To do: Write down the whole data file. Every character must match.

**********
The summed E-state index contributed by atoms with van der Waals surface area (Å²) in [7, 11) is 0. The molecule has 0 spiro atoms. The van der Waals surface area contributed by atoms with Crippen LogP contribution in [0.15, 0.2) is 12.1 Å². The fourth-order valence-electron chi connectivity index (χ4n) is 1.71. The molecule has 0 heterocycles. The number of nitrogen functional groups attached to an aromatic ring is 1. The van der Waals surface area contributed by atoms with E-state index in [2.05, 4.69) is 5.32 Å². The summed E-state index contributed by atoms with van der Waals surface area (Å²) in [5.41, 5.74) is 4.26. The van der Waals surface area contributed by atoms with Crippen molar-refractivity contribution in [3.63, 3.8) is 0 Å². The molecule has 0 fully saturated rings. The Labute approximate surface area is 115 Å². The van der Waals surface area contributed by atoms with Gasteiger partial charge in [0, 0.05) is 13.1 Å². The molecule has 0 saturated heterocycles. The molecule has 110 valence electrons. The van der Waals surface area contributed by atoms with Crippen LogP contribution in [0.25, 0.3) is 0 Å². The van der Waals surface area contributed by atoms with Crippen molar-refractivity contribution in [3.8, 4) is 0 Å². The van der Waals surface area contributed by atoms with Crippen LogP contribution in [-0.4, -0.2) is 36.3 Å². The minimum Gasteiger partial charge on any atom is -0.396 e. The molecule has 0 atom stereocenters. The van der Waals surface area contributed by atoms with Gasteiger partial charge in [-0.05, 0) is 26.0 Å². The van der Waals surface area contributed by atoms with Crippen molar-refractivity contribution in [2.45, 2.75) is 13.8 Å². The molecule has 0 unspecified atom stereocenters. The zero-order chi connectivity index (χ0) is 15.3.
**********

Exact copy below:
The summed E-state index contributed by atoms with van der Waals surface area (Å²) in [7, 11) is 0. The molecule has 0 spiro atoms. The van der Waals surface area contributed by atoms with Crippen LogP contribution in [0.15, 0.2) is 12.1 Å². The fourth-order valence-electron chi connectivity index (χ4n) is 1.71. The molecule has 0 heterocycles. The number of nitrogen functional groups attached to an aromatic ring is 1. The van der Waals surface area contributed by atoms with E-state index in [2.05, 4.69) is 5.32 Å². The summed E-state index contributed by atoms with van der Waals surface area (Å²) in [5.41, 5.74) is 4.26. The van der Waals surface area contributed by atoms with Crippen molar-refractivity contribution in [3.63, 3.8) is 0 Å². The molecule has 0 fully saturated rings. The Labute approximate surface area is 115 Å². The van der Waals surface area contributed by atoms with Gasteiger partial charge in [0, 0.05) is 13.1 Å². The molecule has 0 saturated heterocycles. The molecule has 110 valence electrons. The van der Waals surface area contributed by atoms with Crippen LogP contribution in [0.25, 0.3) is 0 Å². The van der Waals surface area contributed by atoms with Crippen molar-refractivity contribution in [3.8, 4) is 0 Å². The van der Waals surface area contributed by atoms with Crippen LogP contribution in [-0.4, -0.2) is 36.3 Å². The minimum Gasteiger partial charge on any atom is -0.396 e. The molecule has 0 atom stereocenters. The van der Waals surface area contributed by atoms with Gasteiger partial charge in [-0.05, 0) is 26.0 Å². The van der Waals surface area contributed by atoms with Crippen molar-refractivity contribution in [2.45, 2.75) is 13.8 Å². The molecule has 0 unspecified atom stereocenters. The zero-order chi connectivity index (χ0) is 15.3.